What's Not in the Credit Report

While it may seem as if a credit report contains everything there is to know about a person, in truth, a credit report lacks information pertaining to an individual's checking or savings account balances, investment brokerage accounts, personal demographics such as race, sex, religion, country of origin, and personal driving record.

Importance of Credit Scores

A credit score, the number generally calculated by one of the three major credit bureaus, Equifax, Experian, or TransUnion* helps a lender or a service-based company in assessing the viability of granting a loan to an applicant.

The majority of lenders rely upon FICO® scores, the system developed by Fair Isaac Corporation.

Under the FICO® scoring system, the range is from 300 on the incredibly bad credit side to 850 on the exceptionally good credit side. Within this range, those with credits scores of 700 and higher are said to have very good credit ratings. Those who fall in the 680 to 699 range are said to have good credit scores and those within the 620 to 679 range are said to have OK (still having lending potential) credit scores.

Essentially, credit scoring is akin to a point system where, based on one's credit history, a number is assigned for the purpose of predicting the likelihood that an applicant will be able to repay a loan or make payments on time. Everyone with a credit record also has a credit score. Often times, lenders and companies use altering versions of the scoring system. Yet even if the scores differ, the endpoint remains the same as it assigns a numerical value to the individual's credit viability.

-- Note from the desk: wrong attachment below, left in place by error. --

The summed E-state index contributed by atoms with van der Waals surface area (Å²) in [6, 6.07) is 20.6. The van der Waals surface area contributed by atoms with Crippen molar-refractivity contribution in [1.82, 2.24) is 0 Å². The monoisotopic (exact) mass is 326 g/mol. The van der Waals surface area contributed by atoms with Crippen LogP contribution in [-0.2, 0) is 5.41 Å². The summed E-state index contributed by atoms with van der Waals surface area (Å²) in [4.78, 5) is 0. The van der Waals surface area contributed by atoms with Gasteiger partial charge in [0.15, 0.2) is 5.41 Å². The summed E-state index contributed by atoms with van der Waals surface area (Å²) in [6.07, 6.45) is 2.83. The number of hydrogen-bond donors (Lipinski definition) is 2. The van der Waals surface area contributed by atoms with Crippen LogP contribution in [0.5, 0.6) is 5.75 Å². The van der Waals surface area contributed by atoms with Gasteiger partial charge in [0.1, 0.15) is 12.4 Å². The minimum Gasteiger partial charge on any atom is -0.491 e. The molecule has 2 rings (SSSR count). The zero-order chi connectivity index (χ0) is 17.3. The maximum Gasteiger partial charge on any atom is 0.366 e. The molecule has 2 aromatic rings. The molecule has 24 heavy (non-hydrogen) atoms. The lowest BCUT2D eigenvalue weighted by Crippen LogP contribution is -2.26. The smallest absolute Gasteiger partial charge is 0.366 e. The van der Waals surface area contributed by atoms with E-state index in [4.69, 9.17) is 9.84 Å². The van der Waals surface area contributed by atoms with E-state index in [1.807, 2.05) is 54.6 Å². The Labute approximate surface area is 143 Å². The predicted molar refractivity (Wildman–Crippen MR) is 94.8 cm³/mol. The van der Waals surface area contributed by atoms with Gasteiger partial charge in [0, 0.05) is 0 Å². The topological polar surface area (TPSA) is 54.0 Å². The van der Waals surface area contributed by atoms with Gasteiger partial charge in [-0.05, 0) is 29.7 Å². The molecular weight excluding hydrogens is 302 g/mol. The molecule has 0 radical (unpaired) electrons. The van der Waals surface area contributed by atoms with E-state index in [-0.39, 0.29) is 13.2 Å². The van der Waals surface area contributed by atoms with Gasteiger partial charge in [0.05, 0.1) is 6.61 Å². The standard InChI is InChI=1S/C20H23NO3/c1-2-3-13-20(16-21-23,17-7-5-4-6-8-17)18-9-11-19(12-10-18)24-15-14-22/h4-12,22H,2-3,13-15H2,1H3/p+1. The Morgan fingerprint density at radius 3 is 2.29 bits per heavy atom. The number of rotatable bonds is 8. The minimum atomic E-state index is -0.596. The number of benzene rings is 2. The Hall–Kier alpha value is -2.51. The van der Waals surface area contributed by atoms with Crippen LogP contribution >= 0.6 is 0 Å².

While additional factors do come into play, typically the credit report plays a significant part in determining one's creditworthiness for not only does it indicate the dollar amounts one is accustomed to spending and repaying, it also helps determine the overall risk posed by the borrower, hence the likelihood that they will repay the loan.

While loans come in a range of types and sizes, it is up to the loan officer, in combination with their supervisor, to decide on a reasonable amount of the loan based upon the individual's past credit history and their future potential earnings.

Generally speaking, the better a person's credit score the better that person's chances are of getting a loan with a favorable interest rate. For candidates with less desirable credit scores, a sub-prime loan, one with a higher interest rate and higher fees than those offered to applicants who possess prime credit records, may be the route a lender needs to take.
Conclusion

As a whole people's credit scores are influenced by two factors: the manner in which they handle their finances and the amount of debt they owe. The following will result in affecting a person's credit score negatively: delinquencies, too much revolving debt compared to a credit line availability, actions made for the purpose of collecting on a debt, and court judgments remanding money as dictated by the ruling on a lawsuit.

The job of a lender then is to ensure that the amount of debt that a person has is manageable. It is irrational to think that a person already loaded down with debt and has poor debt-to-income ratio will miraculously be able to take out a large scale loan and pay it back on a regular basis.